Coastline Shame

ECO Dumped TyresGone are the days when dry riverbeds were the dumping grounds for building waste, old fridges, bidets and dead donkeys – well, they’re almost gone.

It’s not so easy to dump stuff in riverbeds as there is more vigilance, as well as a greater chance that a passerby will berate you or report you. But, dumping tyres down a cliff on the old coastal road is another matter: little chance of being seen. And that’s precisely what is happening.

A casual glance down the cliffs between Calahonda and Castell will reveal old TV’s, fridges, mattresses and, dozens of old tyres – this officially protected area is a de-facto rubbish dump, which is a tremendous pity because the coastline is virgin and spectacular.

It was an ecologist-cum-hiker association, Sierra Nevada Limpia, that raised the alarm in order to increase awareness. They dragged up dozens of them and dumped them on a disused stretch of the N-340 taking photos and videoing it. Amazingly, they were fined for their efforts.

They have spent three years cleaning up this part of the coastline, meeting once a month to tirelessly leave the landscape tyreless. The membership fees are used to finance these expeditions, targeting out-of-sight, out-of-mind, barrancos.

The team hauls them up and put them in a trailer and drives them off to several local garages, but none of them wants to take charge of them, so they ended up taking them up to the north of Granada to a centre that recycles them.

So, where do these tyres come from – obviously, it not individuals dumping their own tyres but rather garages that dump them clandestinely rather than pay the fees at the recycling centres.

The Mayor of Castell de Ferro, Toñi Antequera, admits that she knows about the problem and that she has even contacted the Provincial Environmental Department, as well as coordinating with the said ecologist group’s volunteer base to provide the manpower.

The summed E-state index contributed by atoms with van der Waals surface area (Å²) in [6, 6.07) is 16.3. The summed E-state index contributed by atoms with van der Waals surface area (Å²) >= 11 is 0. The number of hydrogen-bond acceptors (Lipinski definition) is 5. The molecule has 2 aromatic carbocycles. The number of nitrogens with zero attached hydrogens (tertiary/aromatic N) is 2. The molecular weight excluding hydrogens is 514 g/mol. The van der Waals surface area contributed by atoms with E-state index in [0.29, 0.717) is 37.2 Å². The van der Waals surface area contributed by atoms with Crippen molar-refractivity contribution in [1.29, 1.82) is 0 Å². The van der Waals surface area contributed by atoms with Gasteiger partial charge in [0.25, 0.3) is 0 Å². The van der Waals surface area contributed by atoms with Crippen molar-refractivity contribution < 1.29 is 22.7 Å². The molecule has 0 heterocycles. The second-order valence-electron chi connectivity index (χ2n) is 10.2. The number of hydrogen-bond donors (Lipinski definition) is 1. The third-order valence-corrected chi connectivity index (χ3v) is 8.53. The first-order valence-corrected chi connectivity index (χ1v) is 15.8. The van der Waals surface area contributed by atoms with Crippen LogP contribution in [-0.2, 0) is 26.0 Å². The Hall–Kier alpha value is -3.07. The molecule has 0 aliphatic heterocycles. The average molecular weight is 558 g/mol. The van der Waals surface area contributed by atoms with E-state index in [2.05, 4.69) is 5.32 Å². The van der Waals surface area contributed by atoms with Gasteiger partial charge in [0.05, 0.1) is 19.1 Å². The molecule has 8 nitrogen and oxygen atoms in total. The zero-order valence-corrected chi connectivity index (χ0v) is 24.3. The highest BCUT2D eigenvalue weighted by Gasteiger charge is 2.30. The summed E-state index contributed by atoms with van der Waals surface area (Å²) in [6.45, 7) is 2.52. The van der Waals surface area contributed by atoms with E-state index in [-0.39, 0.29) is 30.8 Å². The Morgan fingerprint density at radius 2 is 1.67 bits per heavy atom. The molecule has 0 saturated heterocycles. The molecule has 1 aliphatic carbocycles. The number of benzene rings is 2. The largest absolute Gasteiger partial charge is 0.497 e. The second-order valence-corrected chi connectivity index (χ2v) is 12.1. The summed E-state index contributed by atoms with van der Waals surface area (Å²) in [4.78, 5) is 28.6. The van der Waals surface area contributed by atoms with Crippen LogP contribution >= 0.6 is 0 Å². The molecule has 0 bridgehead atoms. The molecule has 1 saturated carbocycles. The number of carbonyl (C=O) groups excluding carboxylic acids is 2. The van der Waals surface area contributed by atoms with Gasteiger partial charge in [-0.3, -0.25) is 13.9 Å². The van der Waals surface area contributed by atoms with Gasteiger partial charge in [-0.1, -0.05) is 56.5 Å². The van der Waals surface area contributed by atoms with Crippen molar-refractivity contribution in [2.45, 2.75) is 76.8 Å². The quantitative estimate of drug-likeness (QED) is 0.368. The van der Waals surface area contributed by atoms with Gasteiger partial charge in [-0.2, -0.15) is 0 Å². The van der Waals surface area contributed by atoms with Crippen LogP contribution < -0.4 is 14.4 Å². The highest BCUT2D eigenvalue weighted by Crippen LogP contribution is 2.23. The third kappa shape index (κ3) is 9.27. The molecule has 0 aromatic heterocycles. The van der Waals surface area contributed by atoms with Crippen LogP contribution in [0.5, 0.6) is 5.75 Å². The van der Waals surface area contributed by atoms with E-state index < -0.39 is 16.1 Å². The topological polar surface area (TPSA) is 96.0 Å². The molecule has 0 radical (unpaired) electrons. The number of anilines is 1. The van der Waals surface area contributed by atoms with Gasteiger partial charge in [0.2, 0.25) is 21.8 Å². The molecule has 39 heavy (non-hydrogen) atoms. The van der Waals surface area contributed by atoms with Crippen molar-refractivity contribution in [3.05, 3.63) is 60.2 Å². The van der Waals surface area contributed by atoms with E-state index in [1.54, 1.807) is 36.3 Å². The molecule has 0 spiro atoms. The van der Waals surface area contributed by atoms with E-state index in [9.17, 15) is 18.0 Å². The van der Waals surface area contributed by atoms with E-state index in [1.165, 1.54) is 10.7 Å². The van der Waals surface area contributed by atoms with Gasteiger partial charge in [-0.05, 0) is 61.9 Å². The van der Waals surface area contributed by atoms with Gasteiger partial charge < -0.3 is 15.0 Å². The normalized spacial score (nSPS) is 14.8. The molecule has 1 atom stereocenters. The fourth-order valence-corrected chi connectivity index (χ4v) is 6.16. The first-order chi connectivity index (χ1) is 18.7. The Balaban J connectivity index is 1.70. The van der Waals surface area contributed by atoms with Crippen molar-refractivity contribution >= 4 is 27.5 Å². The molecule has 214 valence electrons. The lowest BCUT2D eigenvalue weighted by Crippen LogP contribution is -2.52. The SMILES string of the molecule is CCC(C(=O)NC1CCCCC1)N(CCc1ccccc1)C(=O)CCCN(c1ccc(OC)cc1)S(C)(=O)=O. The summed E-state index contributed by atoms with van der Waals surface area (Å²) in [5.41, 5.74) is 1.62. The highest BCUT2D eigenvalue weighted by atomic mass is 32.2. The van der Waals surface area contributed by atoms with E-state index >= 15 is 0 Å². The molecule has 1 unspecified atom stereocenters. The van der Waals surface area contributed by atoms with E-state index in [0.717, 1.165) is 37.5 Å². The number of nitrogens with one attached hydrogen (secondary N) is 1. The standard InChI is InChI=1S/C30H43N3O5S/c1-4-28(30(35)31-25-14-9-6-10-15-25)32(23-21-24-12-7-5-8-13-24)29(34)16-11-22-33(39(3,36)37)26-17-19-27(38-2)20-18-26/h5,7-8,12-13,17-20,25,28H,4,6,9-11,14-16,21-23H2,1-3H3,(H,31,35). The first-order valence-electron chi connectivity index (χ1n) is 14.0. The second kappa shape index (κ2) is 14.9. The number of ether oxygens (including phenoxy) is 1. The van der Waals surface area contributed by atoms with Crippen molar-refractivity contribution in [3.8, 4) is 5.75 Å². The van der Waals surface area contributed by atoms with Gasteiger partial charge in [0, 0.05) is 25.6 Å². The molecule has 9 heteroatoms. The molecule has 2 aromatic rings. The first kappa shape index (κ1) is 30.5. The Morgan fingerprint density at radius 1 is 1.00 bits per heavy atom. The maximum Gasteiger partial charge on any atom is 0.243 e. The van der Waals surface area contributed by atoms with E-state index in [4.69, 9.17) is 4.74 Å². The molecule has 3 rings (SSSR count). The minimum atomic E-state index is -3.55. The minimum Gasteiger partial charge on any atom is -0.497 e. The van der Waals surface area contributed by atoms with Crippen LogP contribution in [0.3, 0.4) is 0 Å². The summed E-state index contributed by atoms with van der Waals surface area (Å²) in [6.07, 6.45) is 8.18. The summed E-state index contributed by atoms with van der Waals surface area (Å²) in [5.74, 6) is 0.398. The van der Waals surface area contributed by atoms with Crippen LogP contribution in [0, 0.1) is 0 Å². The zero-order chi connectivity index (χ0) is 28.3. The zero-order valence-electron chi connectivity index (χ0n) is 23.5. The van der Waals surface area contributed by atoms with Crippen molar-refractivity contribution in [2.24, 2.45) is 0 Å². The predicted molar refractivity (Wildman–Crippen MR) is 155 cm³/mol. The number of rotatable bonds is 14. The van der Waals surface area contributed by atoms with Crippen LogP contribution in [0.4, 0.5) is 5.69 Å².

In fact, it had all been arranged for the 15th of May: the volunteers were going to dislodge the tyres so that they fell down into the sea where a RIB was going to collect them and sail them around to Playa Rijana, where a Town Hall lorry was going to transport them to a recycling plant in Málaga, but then the Provincial Council put the mockers on it.

Why? Well the Provincial Environmental Department was worried about safety and that by clearing out the barranco, it would “create a surge in illegal dumping.”

So, the operation has been stalled since then because the Regional Authorities point out that the N-340 is the responsibility of the Central Government. The Provincial authority claims the same. Costas (the relevant department of the Ministry of Public Works) recognises that it has been approached but other than that, it has not moved, saying that the safety of the volunteers cannot be guaranteed.


(News: Castell de Ferro, Costa Tropical, Granada, Andalucia – Photo: still from video)

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